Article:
Oil sands breakeven prices are how much?
In their 11th annual review of oil sands supply costs, the Canadian Energy Research Institute (CERI) pegs breakeven costs at $43.31/bbl for SAGD projects (steam-assisted gravity drainage) and $70.08/bbl for a stand-alone mine. The figures exclude blending and transportation costs but include capital expenditures.
The higher mining costs stem from higher capital requirements, higher non-fuel operating costs and higher royalty payments.
CERI says those figures are down 27% for SAGD and 6% for mining operations, relative to their last update in August 2015.
Factoring in blending and transportation, WTI equivalent costs increase to US$60.52 for SAGD and US$75.73 for a stand-alone mine. Those numbers are down 25% and 16%, respectively. The big jump in SAGD breakeven costs reflect the high price of diluent required to blend the bitumen product. Diluent (typically condensate) trades almost at par with WTI.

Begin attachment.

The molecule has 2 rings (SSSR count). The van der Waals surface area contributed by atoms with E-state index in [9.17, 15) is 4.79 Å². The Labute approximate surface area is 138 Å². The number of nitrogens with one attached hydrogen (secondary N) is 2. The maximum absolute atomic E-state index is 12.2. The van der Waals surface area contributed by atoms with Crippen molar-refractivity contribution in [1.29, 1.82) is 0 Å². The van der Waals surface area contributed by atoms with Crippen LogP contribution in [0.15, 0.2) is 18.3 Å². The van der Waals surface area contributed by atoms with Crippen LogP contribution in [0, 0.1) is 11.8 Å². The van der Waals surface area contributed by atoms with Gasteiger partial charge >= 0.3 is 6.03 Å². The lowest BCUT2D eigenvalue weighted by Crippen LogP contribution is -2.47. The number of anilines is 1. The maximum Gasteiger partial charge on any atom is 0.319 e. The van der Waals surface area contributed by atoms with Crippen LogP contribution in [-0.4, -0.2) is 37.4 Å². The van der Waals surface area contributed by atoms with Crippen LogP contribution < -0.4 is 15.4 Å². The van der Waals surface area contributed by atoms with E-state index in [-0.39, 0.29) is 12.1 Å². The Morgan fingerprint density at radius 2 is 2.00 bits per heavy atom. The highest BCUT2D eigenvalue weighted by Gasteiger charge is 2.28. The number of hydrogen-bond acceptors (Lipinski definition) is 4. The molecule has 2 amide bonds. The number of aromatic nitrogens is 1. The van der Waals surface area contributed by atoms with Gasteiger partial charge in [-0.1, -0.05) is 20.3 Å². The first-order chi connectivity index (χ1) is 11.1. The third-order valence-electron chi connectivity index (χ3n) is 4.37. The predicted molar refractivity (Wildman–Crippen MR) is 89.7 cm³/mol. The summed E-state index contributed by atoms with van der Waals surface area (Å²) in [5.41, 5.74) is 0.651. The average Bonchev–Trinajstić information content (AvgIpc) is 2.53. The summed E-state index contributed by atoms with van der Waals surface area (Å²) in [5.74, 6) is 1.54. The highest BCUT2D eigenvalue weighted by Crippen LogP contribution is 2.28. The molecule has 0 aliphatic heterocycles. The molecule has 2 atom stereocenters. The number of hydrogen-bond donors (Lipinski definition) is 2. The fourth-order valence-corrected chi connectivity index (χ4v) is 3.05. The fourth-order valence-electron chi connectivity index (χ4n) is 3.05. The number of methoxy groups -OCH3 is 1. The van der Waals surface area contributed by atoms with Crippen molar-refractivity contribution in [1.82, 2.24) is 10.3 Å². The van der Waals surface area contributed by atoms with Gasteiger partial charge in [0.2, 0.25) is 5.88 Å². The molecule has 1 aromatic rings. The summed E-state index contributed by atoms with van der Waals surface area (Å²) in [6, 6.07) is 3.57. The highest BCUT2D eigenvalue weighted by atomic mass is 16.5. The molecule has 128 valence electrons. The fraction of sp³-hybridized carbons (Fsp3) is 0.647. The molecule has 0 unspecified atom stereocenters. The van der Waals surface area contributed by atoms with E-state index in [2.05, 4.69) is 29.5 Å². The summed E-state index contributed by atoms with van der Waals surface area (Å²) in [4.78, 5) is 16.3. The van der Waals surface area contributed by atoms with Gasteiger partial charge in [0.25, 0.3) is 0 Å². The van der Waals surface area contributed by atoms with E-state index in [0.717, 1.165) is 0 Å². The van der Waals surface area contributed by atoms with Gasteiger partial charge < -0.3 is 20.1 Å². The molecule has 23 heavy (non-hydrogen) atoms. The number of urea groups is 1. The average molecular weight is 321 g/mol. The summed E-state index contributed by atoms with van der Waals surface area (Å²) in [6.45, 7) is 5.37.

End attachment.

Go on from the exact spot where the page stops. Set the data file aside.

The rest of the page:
CERI therefore concludes that no greenfield oil sands project is economically feasible under the current pricing environment.
However, the author concedes the same could be said for any new oil development around the world, and profitability will improve considerably when (not if) oil prices eventually recover.